Manhattan, New York
|Alma mater||Middlebury College|
Andrew Gross (born 1952) is an American author of thriller novels including four New York Times bestsellers. He is best known for his collaborations with suspense writer James Patterson. Gross's books feature close family bonds, relationships characterized by loss or betrayal and large degree of emotional resonance which generally lead to wider crimes and cover-ups. They have all been published by William Morrow, an imprint of Harper Collins.
Andrew Gross was born in New York City in 1952. He grew up in Manhattan and attended the Barnard School for Boys. Both his father and his grandfather on his mother's side were successful clothing manufacturers; they ran the Leslie Fay Companies, named after his mother.
Gross received a degree in English from Middlebury College in 1974. In 1979, he met his wife, Lynn, on a blind date in New York City, and they married three years later. In 1982, he received a Masters in Business Policy from Columbia University.
After a two-year stint in Denver, where he worked as a dress buyer, he opened a stew-and-soup fast food pilot named Ebeneezer's. He eventually went back to work for his family's publicly held apparel firm, the Leslie Fay Companies.
In 1984, Gross took over Head NV Sportswear, the struggling arm of the iconic ski and tennis brand, and by 1989, had repositioned it into the number one upscale producer of tennis and ski apparel in the United States and a thriving brand in Europe as well, before leaving for a larger role at Leslie Fay (which then had close to a billion dollars in annual sales and was listed on the New York Stock Exchange). As Gross describes it, "sometimes the toughest thing about being in a family company is that it's filled with your own family", and in 1991, he left to pursue his own opportunities at Le Coq Sportif, a boutique tennis/golf brand, and Sun Ice, Inc., a Canadian skiwear manufacturer, the latter, "ending poorly and abruptly", as Gross says, "and hastening my writing career".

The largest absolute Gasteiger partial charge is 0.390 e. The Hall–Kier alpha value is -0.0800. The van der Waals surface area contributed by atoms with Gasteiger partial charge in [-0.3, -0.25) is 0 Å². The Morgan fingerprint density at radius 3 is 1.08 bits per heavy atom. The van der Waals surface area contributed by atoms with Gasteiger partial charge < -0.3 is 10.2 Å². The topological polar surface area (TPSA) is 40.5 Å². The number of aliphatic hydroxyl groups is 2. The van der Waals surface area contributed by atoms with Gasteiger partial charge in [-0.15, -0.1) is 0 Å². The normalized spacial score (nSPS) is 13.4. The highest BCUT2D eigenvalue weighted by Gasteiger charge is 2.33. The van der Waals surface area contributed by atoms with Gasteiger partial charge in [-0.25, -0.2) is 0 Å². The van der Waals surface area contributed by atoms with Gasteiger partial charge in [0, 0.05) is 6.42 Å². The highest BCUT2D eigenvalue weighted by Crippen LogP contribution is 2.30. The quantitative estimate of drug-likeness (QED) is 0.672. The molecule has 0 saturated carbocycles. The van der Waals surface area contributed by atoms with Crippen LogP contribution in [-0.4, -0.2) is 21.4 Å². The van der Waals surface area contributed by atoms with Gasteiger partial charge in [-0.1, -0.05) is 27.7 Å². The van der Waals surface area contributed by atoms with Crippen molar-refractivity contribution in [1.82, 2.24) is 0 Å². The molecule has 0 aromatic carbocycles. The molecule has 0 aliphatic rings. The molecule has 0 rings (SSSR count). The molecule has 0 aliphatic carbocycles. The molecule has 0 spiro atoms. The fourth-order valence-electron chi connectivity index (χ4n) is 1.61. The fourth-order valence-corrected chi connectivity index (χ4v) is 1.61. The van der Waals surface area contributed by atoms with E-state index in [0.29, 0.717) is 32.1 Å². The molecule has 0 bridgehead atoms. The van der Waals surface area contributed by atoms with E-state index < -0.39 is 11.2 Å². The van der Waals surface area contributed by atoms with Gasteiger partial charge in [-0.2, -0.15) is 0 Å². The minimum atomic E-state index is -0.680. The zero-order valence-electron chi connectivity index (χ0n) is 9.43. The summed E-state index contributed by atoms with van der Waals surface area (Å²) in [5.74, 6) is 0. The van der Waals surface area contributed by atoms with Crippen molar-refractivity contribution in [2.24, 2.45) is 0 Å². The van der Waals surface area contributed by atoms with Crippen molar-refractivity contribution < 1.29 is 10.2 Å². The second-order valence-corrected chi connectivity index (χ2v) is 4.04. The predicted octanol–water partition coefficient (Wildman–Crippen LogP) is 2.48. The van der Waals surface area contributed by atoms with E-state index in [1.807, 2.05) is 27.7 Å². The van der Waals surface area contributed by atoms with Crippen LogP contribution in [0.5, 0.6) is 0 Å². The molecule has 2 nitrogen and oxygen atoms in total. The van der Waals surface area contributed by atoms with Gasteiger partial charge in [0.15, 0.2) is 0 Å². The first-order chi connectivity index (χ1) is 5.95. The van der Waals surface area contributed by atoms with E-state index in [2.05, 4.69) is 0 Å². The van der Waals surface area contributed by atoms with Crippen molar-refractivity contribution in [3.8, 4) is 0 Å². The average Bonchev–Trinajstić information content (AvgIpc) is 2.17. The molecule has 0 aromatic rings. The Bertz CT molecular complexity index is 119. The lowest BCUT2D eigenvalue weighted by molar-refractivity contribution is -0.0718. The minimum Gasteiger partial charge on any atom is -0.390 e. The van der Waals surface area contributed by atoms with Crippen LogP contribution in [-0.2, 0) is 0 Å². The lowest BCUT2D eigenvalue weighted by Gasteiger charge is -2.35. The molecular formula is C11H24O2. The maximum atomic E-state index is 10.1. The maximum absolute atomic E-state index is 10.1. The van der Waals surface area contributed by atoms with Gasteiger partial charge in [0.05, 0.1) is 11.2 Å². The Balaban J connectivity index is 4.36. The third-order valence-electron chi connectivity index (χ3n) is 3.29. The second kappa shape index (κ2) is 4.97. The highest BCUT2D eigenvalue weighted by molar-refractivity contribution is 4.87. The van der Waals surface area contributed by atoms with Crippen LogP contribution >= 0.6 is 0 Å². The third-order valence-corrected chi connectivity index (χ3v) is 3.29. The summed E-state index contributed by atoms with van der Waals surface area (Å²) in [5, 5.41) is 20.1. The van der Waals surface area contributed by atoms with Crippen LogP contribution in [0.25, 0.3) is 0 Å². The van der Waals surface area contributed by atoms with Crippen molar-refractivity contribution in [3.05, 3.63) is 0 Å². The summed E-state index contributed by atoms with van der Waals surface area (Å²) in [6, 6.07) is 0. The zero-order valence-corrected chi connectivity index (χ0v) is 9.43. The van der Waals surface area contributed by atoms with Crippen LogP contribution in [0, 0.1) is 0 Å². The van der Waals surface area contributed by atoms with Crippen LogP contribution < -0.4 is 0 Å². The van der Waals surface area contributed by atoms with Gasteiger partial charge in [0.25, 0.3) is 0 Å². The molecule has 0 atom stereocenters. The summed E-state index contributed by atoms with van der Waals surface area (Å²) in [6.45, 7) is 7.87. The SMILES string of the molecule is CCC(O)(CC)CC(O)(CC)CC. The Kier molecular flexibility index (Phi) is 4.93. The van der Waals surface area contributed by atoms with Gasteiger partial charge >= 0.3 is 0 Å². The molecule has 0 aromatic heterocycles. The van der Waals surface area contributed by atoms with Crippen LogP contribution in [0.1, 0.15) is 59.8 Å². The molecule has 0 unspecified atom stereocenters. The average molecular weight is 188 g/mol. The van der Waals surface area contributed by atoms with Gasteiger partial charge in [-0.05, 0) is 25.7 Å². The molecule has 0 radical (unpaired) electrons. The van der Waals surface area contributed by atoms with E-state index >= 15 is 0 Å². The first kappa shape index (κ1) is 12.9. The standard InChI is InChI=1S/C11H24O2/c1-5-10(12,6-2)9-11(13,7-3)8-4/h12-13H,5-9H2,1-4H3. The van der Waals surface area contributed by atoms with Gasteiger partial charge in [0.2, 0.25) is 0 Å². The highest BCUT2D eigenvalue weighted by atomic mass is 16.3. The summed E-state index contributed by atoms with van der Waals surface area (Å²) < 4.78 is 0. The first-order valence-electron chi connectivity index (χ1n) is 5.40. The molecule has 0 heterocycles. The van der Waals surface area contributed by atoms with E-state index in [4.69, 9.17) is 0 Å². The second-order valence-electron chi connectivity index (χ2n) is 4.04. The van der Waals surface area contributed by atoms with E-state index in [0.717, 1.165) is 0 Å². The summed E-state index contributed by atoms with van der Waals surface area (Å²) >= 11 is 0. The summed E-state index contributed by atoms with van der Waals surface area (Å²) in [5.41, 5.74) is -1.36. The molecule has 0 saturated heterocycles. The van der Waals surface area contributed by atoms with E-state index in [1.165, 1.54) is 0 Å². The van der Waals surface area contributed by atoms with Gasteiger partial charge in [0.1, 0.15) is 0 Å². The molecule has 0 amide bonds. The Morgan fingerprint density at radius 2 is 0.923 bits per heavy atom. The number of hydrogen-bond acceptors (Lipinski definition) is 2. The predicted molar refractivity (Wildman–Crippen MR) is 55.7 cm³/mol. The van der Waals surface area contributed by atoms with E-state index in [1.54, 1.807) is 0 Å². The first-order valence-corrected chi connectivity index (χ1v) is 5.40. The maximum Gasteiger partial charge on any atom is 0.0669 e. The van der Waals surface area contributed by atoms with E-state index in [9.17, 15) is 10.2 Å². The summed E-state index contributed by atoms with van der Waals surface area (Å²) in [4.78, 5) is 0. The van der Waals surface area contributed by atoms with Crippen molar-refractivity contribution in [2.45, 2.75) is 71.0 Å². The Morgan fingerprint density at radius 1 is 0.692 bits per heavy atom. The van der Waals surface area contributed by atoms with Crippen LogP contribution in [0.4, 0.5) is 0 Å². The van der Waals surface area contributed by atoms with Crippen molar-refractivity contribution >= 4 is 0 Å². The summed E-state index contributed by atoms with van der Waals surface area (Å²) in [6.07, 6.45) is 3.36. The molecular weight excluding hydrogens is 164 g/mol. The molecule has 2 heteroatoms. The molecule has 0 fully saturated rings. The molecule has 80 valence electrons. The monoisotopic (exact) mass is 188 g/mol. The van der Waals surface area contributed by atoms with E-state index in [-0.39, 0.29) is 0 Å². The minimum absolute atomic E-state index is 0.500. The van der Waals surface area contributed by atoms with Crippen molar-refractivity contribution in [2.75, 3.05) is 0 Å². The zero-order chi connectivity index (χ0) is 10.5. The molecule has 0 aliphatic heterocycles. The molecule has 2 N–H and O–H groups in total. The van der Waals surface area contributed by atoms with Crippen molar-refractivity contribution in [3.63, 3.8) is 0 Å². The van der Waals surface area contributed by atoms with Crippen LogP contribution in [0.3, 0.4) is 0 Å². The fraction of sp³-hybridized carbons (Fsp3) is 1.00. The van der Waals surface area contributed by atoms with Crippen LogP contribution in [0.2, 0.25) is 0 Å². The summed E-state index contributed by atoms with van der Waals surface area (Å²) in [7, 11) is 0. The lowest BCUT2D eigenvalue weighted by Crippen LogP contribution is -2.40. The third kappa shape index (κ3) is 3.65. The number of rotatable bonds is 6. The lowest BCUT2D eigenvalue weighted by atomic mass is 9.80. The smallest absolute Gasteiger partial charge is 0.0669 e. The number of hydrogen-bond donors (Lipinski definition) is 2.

Gross attended the Writers Program at the University of Iowa.[when?] He took three years to finish a draft of his first book, Hydra (1998), a political thriller. He recalls: "after dozens of rejections from agents and ultimately publishers, not knowing what my next step in life was, and sitting around my study, wondering what cliff I was going to drive our SUV off of, I received a phone call from someone who asked, 'Can you take a call from James Patterson?'" Gross met with Patterson and discussed the early concepts for what ultimately became the Women's Murder Club series. Patterson explained that the head of his publishing house had forwarded Gross's unpublished manuscript to him with the words scratched on the cover: "This guy does women well!" Patterson and Gross formed a partnership in less than a week.
Gross worked with Patterson on several books in this series, including Second Chance and Third Degree, both of which went to Number One.[where?] Then, they branched out on different themes together, co-authoring the bestsellers The Jester, Lifeguard and Judge and Jury.
In 2006, Gross left Patterson and pursued a solo writing career. In 2007, The Blue Zone debuted on the New York Times Best Seller list in the United States. A year later, it was followed up by The Dark Tide (2007), which the International Thriller Writers Association nominated Thriller of the Year.The Dark Tide featured the fictional detective Ty Hauck of Greenwich, Connecticut, who became the lead character in Gross's corruption and political conspiracy-based bestsellers Don't Look Twice and Reckless.
January 2014, Andrew decided to bring back Ty Hauck and started writing One Mile Under (ISBN 9780061655999) in 2015. He followed it with The One Man, a World War II thriller, in 2016. Kirkus called the book "Gross' best work yet".